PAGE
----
Northview High School junior Ethan Stewart participated in the 12th Indiana University School of Medicine Molecular Medicine In Action Seminar at Indiana University-Purdue University of Indianapolis recently.
Last month, Stewart and 49 of Indiana's best high school students took part in the event.
NHS Science teacher Phillip Leonard nominated Stewart to attend.
"He's in my AP Biology class and I had him two years ago as a freshman," Leonard said. "He is one of my top students. He is very thorough, very well prepared and I wanted to expose him to what it is really like out there (in the medical field)."
Stewart is currently sharing the valedictorian position with another member of his class and plans to continue his studies at Purdue University. He wants to become a large animal veterinarian.
To be accepted for the seminar, Stewart had to submit an application along with an essay.
"It gave me the chance to participate in labs and to see what it's like to participate at working labs at a college," Stewart said. "I gained experience by watching others do research and had a hands-on experience."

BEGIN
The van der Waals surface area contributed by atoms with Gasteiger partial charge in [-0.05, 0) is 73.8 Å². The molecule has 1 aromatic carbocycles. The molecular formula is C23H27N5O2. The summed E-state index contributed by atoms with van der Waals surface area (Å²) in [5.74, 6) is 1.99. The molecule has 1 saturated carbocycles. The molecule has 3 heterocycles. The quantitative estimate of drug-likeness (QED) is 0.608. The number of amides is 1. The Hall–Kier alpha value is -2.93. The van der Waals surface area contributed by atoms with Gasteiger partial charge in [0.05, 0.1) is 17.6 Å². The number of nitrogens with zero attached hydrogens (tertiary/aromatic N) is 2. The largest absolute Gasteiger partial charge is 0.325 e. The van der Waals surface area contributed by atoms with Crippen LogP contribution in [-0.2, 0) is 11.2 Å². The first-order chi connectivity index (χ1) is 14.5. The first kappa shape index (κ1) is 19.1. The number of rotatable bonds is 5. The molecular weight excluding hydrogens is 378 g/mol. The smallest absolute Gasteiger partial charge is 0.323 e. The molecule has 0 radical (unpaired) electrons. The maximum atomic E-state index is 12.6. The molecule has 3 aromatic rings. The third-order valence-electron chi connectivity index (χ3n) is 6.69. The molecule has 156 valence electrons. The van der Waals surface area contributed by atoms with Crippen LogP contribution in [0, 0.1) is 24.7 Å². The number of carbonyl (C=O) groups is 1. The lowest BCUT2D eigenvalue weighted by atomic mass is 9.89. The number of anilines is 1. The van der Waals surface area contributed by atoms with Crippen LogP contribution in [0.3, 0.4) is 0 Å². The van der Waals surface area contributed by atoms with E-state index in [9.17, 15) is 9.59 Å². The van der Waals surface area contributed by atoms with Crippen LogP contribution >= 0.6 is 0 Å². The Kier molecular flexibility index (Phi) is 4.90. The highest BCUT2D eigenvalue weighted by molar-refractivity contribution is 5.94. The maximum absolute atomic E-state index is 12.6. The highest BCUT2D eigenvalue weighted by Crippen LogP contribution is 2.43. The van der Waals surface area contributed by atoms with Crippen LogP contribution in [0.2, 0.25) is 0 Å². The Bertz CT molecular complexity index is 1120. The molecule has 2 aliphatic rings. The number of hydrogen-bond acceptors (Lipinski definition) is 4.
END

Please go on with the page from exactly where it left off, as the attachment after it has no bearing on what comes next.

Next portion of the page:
During the seminar, students split up into groups and tested materials. According to a press release from the Herman B. Wells Center, "The students in this year's program isolated DNA in test tubes, stained chromosomes in order to identify mutations, learned about issues in bioethics and practiced techniques for inserting genes into cells, among other activities."
Stewart said he met a lot of new people that he plans to keep in touch with via e-mail and Facebook.
"We were given a list of e-mails if we wanted to become friends with some of the people there," He said. "It was a great opportunity for me."
The seminar is intended to inspire students to choose scientific careers and to pursue careers within the state.
"This conference introduces the students to incredible new knowledge that is rapidly becoming accessible from the recent advances in biomedicine and the quickening pace of scientific discovery," Program Director Karen E. Pollok said. "We are celebrating 12 years of success.
"(More than) 600 Indiana high school students now have shared the excitement of what genetic science promises, both for understanding and developing treatments as well as cures of complex diseases."
More information about the Molecular Medicine In Action program may be accessed at www.wellscenter.iupui.edu.